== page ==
Cathy G. Johnson is an award-winning cartoonist, printmaker and educator residing on occupied Narragansett land in Providence, Rhode Island. Her comics delve into the complicated worlds of young people, exploring the hardships and joys of adolescence. She holds a master’s degree in art education from the Rhode Island School of Design. She received the 2014 Ignatz Award Winner for Promising New Talent. Past works include the graphic novels Jeremiah (2015), Gorgeous (2016), and The Breakaways (2019). The Breakaways won the 2019 Dorry Award for Book of the Year in Children’s/YA. Cathy has also published numerous smaller works through self-publishing and independent presses. Her newest comic, Black Hole Heart, self-published in 2020, won the 2020 Ignatz award for Outstanding Minicomic. Cathy regularly exhibits at comic book conventions, holds speaking engagements, and enjoys being a visiting author at libraries and schools. Portfolio: www.cathygjohn.net | Education: www.comicarted.com
Kyle Lukoff is the author of many books for young readers. His debut middle-grade novel, Too Bright To See, received a Newbery honor, the Stonewall award, and was a National Book Award finalist. His picture book When Aidan Became A Brother also won the Stonewall, and his book Call Me Max has been banned in schools across the country. He has forthcoming books about mermaids, vegetables, death, and lots of other topics. While becoming a writer he worked as a bookseller for ten years, and then nine more years as a school librarian. He hopes you’re having a nice day.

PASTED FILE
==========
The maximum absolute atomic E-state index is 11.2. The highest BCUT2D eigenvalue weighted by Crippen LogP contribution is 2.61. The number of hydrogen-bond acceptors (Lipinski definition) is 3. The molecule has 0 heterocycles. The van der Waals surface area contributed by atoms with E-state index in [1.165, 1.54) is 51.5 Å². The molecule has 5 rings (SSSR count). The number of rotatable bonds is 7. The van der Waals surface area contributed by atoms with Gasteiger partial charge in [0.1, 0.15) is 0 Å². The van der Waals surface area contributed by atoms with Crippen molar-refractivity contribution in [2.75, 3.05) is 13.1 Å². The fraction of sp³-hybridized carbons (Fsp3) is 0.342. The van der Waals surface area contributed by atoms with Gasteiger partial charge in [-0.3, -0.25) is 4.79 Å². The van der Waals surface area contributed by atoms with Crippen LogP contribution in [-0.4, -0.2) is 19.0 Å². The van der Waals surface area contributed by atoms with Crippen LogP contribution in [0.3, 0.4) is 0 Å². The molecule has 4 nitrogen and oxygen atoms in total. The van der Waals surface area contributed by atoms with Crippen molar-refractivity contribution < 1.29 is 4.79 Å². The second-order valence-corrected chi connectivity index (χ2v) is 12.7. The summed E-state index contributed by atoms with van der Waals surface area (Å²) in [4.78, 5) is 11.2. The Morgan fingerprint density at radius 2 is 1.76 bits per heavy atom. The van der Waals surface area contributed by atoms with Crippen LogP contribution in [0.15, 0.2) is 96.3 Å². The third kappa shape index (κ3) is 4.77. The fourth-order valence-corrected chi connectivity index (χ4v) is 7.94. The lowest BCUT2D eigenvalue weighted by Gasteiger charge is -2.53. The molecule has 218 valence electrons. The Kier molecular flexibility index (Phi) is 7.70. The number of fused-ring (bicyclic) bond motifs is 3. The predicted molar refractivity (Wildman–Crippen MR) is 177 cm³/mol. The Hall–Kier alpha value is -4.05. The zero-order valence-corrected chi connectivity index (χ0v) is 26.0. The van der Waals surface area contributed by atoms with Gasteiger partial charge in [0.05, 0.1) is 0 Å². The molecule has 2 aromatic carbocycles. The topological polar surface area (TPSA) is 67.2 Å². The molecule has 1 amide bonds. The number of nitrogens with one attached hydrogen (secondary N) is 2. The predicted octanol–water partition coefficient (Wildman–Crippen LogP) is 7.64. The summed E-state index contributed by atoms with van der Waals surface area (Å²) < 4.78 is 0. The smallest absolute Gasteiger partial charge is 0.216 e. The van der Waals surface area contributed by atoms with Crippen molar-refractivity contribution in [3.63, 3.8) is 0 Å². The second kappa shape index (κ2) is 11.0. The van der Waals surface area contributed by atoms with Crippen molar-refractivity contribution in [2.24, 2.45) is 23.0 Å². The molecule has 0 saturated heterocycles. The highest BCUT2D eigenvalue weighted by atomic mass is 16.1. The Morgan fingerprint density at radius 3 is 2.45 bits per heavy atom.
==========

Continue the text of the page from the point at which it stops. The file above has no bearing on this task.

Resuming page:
Originally from Atlanta, Georgia, Miriam Moore-Keish received her B. A. in English from Macalester College in St. Paul, MN, and her MPhil in Education and Critical Approaches to Children’s Literature from the University of Cambridge in Cambridge, UK. She has written and edited books for all ages, consulted on manuscripts, taught creative writing classes, guest lectured, and engaged in general bookwormery. Miriam currently publishes children’s books at Capstone, designs anti-bias preschool curricula, and curates libraries’ children’s collections. She lives in Minneapolis, Minnesota, where they don’t (but she does) sweeten their tea.